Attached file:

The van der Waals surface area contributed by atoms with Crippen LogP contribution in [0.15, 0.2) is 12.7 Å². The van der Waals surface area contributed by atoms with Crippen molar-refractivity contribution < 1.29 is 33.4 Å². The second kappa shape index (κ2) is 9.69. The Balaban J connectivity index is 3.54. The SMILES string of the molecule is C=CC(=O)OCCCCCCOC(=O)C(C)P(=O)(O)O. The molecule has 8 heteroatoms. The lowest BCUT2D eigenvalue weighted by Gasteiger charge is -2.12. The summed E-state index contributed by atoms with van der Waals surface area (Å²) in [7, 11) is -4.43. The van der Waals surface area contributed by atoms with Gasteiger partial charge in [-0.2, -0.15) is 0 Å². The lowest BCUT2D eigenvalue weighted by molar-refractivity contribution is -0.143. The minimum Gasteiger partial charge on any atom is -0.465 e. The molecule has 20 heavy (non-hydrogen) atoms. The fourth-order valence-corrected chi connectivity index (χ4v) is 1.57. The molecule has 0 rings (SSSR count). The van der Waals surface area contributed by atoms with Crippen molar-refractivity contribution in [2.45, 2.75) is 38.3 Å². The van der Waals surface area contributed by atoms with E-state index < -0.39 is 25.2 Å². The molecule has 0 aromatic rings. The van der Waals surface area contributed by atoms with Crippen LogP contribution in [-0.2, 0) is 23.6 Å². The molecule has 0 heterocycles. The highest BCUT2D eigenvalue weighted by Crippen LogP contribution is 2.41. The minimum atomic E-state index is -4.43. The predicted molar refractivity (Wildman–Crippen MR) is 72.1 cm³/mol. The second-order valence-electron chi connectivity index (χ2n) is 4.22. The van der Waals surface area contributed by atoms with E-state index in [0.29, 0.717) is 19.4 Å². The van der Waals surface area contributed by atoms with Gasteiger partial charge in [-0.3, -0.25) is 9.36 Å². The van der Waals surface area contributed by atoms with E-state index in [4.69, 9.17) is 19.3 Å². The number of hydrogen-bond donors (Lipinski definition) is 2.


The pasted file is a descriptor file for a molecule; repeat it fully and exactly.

The van der Waals surface area contributed by atoms with Crippen LogP contribution in [0.15, 0.2) is 12.7 Å². The van der Waals surface area contributed by atoms with Crippen molar-refractivity contribution < 1.29 is 33.4 Å². The second kappa shape index (κ2) is 9.69. The Balaban J connectivity index is 3.54. The SMILES string of the molecule is C=CC(=O)OCCCCCCOC(=O)C(C)P(=O)(O)O. The molecule has 8 heteroatoms. The lowest BCUT2D eigenvalue weighted by Gasteiger charge is -2.12. The summed E-state index contributed by atoms with van der Waals surface area (Å²) in [7, 11) is -4.43. The van der Waals surface area contributed by atoms with Gasteiger partial charge in [-0.2, -0.15) is 0 Å². The lowest BCUT2D eigenvalue weighted by molar-refractivity contribution is -0.143. The minimum Gasteiger partial charge on any atom is -0.465 e. The molecule has 20 heavy (non-hydrogen) atoms. The fourth-order valence-corrected chi connectivity index (χ4v) is 1.57. The molecule has 0 rings (SSSR count). The van der Waals surface area contributed by atoms with Crippen molar-refractivity contribution in [2.45, 2.75) is 38.3 Å². The van der Waals surface area contributed by atoms with E-state index < -0.39 is 25.2 Å². The molecule has 0 aromatic rings. The van der Waals surface area contributed by atoms with Crippen LogP contribution in [-0.2, 0) is 23.6 Å². The molecule has 0 heterocycles. The highest BCUT2D eigenvalue weighted by Crippen LogP contribution is 2.41. The minimum atomic E-state index is -4.43. The predicted molar refractivity (Wildman–Crippen MR) is 72.1 cm³/mol. The second-order valence-electron chi connectivity index (χ2n) is 4.22. The van der Waals surface area contributed by atoms with E-state index in [0.29, 0.717) is 19.4 Å². The van der Waals surface area contributed by atoms with Gasteiger partial charge in [-0.3, -0.25) is 9.36 Å². The van der Waals surface area contributed by atoms with E-state index in [4.69, 9.17) is 19.3 Å². The number of hydrogen-bond donors (Lipinski definition) is 2.